Yeah, but it’s not even a solution.

How would you change this strategy?

It’s a cop-out and it’s a cheat. It’s an administrative…

Well then what would you do?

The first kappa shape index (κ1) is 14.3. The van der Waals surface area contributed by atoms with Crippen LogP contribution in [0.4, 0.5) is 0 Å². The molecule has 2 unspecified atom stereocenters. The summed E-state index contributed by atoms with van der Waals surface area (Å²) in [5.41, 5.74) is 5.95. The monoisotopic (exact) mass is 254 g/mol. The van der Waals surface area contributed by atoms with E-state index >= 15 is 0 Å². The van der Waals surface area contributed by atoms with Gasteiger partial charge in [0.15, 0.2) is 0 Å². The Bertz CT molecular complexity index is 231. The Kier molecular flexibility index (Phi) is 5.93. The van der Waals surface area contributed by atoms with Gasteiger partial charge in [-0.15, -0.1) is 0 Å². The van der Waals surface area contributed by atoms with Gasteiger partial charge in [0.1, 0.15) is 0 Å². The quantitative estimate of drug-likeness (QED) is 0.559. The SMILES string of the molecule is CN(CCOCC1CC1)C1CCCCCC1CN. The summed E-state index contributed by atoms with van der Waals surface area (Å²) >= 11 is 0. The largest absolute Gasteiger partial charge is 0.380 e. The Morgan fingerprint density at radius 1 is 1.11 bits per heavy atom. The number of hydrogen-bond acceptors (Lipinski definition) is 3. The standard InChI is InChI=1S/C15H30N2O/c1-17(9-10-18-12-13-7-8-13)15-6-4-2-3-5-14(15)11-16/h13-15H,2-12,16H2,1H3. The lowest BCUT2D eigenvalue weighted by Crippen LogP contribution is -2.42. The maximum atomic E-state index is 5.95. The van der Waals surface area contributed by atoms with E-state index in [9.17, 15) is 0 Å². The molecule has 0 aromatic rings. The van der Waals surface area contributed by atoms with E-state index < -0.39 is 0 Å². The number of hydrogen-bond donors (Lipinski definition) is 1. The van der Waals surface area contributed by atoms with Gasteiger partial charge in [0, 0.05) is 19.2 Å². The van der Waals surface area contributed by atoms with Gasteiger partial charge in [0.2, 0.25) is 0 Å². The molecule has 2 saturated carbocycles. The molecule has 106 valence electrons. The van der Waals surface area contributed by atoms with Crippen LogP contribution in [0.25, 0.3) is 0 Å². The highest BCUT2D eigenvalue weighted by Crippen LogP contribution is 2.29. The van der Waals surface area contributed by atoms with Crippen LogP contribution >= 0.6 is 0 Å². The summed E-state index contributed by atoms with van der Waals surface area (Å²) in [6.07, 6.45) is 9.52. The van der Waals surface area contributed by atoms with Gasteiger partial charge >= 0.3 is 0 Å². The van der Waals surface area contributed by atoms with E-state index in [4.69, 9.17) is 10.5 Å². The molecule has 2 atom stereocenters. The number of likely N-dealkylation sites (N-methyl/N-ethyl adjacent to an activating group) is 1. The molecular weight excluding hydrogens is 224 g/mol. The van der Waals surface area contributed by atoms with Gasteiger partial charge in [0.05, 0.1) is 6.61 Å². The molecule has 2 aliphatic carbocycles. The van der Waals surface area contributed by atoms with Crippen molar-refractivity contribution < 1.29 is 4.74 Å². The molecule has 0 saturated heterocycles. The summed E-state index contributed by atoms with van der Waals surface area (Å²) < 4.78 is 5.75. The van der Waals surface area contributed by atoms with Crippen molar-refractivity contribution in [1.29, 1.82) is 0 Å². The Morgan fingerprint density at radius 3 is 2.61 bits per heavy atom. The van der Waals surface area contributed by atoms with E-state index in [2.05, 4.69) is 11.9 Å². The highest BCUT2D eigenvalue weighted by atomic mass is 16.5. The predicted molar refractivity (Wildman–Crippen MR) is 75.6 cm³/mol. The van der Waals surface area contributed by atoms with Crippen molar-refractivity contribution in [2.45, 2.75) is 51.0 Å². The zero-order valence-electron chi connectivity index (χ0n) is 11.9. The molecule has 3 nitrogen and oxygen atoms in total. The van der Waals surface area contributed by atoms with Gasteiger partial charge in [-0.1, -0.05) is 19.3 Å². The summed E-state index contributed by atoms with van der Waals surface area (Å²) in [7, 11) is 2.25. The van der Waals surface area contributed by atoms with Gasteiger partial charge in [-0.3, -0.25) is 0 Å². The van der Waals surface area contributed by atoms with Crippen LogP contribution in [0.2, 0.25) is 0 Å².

It’s an administrative… Well, the thing is, I think we should be honest with people that… all you’re doing. I mean, we’ve saw it with the Fore River Parkway. We had supposedly months of all this activity and effort and work, and it resulted in very, very, very few people actually getting any real change in their circumstances in terms of, of any kind of transitional housing or permanent housing. It’s just there’s not a lot there. Although I have to say, and this kind of colors into land use, which is absolutely completely pervades this entire discussion, we have a homeless problem in Portland because a lot of people are invested in Portland not changing and not creating housing to house everybody. So basically like in my neighborhood, I literally, across the street from me, I had a four-unit building empty out because of gentrification. A few doors down for a few blocks, like a block and a half away from me, under above the old Ricky’s Tavern, there was basically, it was basically like a single room occupancy kind of environment. It was like seven to nine people were living there in sort of kind of a carved up apartment situation. That was emptied out again because of gentrification. Those were very modest buildings, nothing fancy, nothing special, they had no inherent historical significance, but they were both basically 19th century structures. Those things… Basically, where did those people go? I mean, in the case of the building across the street from me on Hanover Street. You know, those people were all working. They found other housing. Half of them moved out of town.